Well, I've done it guys. I've made homebrew history. (help?)

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mrkristofo

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10 steps forward, 11 steps back I guess. I made Budweiser. :(

I started off with the Blonde Ale guidelines in the latest BYO, but then decided to add a titch more malt extract and use EKG's as the bittering hop. "Goldinglocks" has a nice ring to the name. Recipe is below...seemed pretty reasonable at the time:

[size=+2]Goldinglocks Blonde Ale[/size]
[size=+1]6-B Blonde Ale[/size]



Size: 5.06 gal
Calories: 139.15 per 12.0 fl oz

Original Gravity: 1.042 (1.038 - 1.054)
|============#===================|
Terminal Gravity: 1.011 (1.008 - 1.013)
|================#===============|
Color: 5.8 (3.0 - 6.0)
|=======================#========|
Alcohol: 4.12% (3.8% - 5.5%)
|==========#=====================|
Bitterness: 19.97 (15.0 - 28.0)
|==============#=================|

[size=+1]Ingredients:[/size]
4 lbs Pale Liquid
.5 lbs Carahell®
1.5 lbs Dry Extra Light
1 oz East Kent Goldings (4.6%) - added during boil, boiled 60 min
1 ea WYeast 1099 Whitbread Ale
1 tsp Irish Moss - added during boil, boiled 15 min

[size=+1]Notes:[/size]
1tsp Gypsum to 1/2gal water and heat to 170˚F. Steep grains for 30 mins @ 170˚F. Allow grains to drain into kettle (without squeezing), and discard. Heat to a boil, remove from heat. Add 1.5lbs extra light dme. Return to a boil, add 1oz EKG. Boil 40 minutes, then add 4lbs Alexander Pale Liquid malt extract. Stir rapidly to avoid carmelization.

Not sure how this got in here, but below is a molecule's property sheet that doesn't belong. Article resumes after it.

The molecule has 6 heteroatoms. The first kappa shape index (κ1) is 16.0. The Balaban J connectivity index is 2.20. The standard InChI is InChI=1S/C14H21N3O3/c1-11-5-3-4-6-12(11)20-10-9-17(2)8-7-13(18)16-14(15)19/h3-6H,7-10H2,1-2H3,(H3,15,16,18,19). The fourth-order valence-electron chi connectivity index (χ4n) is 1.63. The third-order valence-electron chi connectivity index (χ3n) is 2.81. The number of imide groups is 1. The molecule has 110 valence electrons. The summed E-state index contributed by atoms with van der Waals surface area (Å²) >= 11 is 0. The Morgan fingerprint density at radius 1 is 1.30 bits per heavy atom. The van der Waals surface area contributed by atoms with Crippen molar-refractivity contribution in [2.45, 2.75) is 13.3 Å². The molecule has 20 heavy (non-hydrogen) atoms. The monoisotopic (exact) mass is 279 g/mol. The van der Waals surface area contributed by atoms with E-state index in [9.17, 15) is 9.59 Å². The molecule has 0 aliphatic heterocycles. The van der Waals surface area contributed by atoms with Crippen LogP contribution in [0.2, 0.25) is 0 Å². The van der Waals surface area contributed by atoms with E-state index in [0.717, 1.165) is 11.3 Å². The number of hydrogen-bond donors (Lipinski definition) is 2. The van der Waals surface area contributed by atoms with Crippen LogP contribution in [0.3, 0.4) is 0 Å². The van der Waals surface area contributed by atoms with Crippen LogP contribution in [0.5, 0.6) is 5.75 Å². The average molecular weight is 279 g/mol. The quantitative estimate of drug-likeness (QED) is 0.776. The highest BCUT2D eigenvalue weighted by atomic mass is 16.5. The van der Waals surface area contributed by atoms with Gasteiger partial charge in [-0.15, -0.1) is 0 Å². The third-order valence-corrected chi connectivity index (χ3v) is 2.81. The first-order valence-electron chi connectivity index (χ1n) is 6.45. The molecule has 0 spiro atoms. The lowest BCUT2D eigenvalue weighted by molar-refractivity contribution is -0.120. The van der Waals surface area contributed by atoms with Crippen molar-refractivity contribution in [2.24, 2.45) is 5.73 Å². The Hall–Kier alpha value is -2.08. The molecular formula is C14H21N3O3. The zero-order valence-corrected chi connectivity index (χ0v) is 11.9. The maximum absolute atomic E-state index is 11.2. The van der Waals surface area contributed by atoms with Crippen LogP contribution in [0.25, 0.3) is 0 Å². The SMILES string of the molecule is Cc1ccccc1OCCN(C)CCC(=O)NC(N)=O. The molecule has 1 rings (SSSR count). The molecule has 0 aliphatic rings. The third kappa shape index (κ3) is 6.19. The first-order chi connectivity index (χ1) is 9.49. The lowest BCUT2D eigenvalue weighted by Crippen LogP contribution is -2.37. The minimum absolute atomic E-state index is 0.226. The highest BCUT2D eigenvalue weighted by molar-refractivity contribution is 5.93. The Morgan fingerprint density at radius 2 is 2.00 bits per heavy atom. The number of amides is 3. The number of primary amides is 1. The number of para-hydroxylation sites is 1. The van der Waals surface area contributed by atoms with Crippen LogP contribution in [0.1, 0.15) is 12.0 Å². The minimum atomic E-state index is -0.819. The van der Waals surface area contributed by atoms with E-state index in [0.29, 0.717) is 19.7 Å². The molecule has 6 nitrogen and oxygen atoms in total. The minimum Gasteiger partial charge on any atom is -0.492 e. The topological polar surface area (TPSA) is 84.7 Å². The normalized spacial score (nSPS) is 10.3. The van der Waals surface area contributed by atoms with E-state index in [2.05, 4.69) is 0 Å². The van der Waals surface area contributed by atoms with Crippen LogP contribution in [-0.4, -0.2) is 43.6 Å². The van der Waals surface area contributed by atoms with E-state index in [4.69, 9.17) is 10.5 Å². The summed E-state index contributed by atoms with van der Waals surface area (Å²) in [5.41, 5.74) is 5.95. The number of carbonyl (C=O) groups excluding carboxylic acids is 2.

Boil 5 minutes, add 1tsp irish moss (and wort chiller). Boil 15 minutes and remove from heat. Chill to 68˚F. Aerate thoroughly. Pitch yeast. Ferment 1 week below 70˚F, rack to secondary for 2 weeks to clear. Bottle with 4oz dextrose.


[size=-1]Results generated by BeerTools Pro 1.0.29[/size]



Anyway, I racked to secondary today after 8 days in primary, took a hydro sample (1.011), and gave it a taste. Hands down, this tasted like warm, flat budweiser. It has an awful bitterness on the back of the tongue that was reminiscent of when I was 10 and tried a sip of my dad's beer and gagged. In fact, I haven't had this response to a beer since I was about 10, and I enjoy hoppy, puckeringly-bitter beers.

I troubleshooted what might have gone wrong early in the process, but everything was thoroughly rinsed, the hops smelled fine, I kept the wort from caramelizing, I didn't oxidize anything in siphoning, I aerated the wort thoroughly, I pitched an amount of Whitbread that should have easily handled this, fermentation was quick and vigorous, I used a blowoff, and I fermented at 68˚F.

I've used EKG's before many times, but never as the sole hop added. Is this a normal character for EKG's?

I figure I'll give it a couple of weeks to mellow in the secondary, but if it still tastes like warm Budweiser come bottling time I'm tempted to scratch the "Blonde Ale" style all together and just dry hop the sh*t out of it.

Were my expectations for a nice, malty yet slightly bitter but overall well-balanced light ale out of wack? Any of you blonde-ale fiends have thoughts on the matter?

Cheers,

Kris